News & Views Monday 21st December to Sunday 27th December 2020


‘Migrant Workers With A Union to Back Them Can Move Mountains’

Hundreds of cleaners have forced world famous Great Ormond Street Hospital for Children to end outsourcing and instead make them permanent NHS staff. These cleaners, almost all of whom are migrant workers, balloted for strike action, but were in-housed before that action was necessary. Finnian Clarke from the Justice Gap reports on the latest victory in the battle against outsourcing.

The cleaners were employed by outsourcing giant OCS on a £10 million a year contract. At the outset of the pandemic, they joined the trade union United Voices of the World (UVW) in order to tackle what they saw as institutional racism that they experienced at Great Ormond Street in terms of inferior pay and conditions compared to in-housed NHS staff. For example, despite working at a hospital, cleaners were only given statutory sick pay of about £19 a day rather than the NHS’ full pay sick pay rates.

The workers unanimously voted in favour of strike action, and UVW also threatened legal action on the basis that the outsourcing policy indirectly discriminated on the grounds of race, and that the hospital had never undertaken an Equality Impact Assessment of their policy. After a 45-page document was presented to Great Ormond Street on the harms that the outsourcing policy was having, the Board announced that the workers would be in-housed in the coming months.

Read more: Finnian Clarke, Justice Gap,

Holding Back the Tide: the Courts and Climate Change

Last week a London coroner’s court made history, finding that air pollution was a direct cause in the death of a nine-year-old girl, Ella Adoo-Kissi-Debrah. Rather than treating it as an unfortunate addendum, as deaths brought about by pollution have previously been, it was listed as a factor in Ella’s death as crucial as her acute respiratory failure and severe asthma. This decision emphasises how the climate change debate has moved on, with the harm done to us and the planet by toxic emissions now indisputable. The evidence points one way alone. But decisions like this, welcome though they are, are not enough- they must be a precursor to more dramatic action from governments and international bodies.

Ella grew up in Lewisham, a London suburb, with her family’s house bordering on the South Circular Road, a major thoroughfare across south London. It was their proximity to this road that caused Ella’s death in 2013, with the air pollution constantly exceeding legal limits between 2006 and 2010, exacerbating her asthma and forcing her to hospital almost 30 times in the three years before she died. No one, especially those living in advanced nations with stringent regulatory standards, should be forced to hospital because of the environment they live in, yet this is what Ella faced, and what others continue to face. Elsewhere in London, Oxford Street continues to surge past its annual nitrogen dioxide limits in the first few months of each year, and in France, the EU is taking France to court once more for the dismal state of Paris’ air.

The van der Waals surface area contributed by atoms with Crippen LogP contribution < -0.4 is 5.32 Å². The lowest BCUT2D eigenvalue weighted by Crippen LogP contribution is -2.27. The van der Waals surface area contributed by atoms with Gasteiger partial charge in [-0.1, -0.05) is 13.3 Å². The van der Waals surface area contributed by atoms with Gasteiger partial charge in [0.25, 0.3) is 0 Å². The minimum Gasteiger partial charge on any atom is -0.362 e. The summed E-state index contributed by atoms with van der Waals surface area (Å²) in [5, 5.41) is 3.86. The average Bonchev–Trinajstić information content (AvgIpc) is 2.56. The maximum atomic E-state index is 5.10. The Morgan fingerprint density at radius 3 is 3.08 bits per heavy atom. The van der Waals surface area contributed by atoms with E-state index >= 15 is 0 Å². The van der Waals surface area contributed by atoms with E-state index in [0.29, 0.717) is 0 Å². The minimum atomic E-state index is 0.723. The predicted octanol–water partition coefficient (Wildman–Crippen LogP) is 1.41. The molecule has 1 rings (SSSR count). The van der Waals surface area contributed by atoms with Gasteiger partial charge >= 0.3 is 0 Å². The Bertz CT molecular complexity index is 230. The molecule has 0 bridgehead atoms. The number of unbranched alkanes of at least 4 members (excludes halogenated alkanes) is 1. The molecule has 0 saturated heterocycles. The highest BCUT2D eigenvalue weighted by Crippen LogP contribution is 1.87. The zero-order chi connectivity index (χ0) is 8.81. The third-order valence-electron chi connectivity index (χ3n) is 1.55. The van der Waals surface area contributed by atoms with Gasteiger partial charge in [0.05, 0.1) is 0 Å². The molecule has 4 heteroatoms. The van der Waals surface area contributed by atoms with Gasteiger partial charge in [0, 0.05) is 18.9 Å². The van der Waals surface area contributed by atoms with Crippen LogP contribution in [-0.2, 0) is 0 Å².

Read more: Nicholas Reed Langen, Justice Gap,

Two People-Smugglers Found Guilty of Deaths of 39 Vietnamese Migrants

Two men have been found guilty of the manslaughter of 39 Vietnamese migrants found dead in a lorry trailer in Essex. The migrants suffocated in the sealed container en route from Zeebrugge to Purfleet in October 2019. Eamonn Harrison, 24, who dropped off the trailer at the Belgian port, and people-smuggler Gheorghe Nica, 43, were convicted by an Old Bailey jury. Two others were convicted of being part of a wider people-smuggling conspiracy.

The trial examined three smuggling attempts by the gang - two that were successful on 11 and 18 October, and the final trip on 23 October. Lorry driver Christopher Kennedy, 24, from County Armagh, collected the trailers from Purfleet on the earlier two runs, claiming he thought he was transporting cigarettes. But the jury found Kennedy and Valentin Calota, 38, of Birmingham, guilty of conspiring to assist illegal immigration. During the trial, jurors were given a snapshot of the victims - who included a bricklayer, a university graduate and a nailbar technician - and their dreams of a better life. Many of their families borrowed heavily to fund their passage, relying on their potential future earnings once they got into the UK.

Read more: BBC News,

£10,125.49p Cost of Removing Each Person by Charter Flight Q3 2020

Number of males removed 221

Number of females removed 4

Number of escorts 715 (3 per deportee)

Number of flights in total 12

All the flights were to Euopean countries!

Actual spend on charter flights in July, August and September amounts to £2,278,236.44.

Data obtained through Freedom of Information request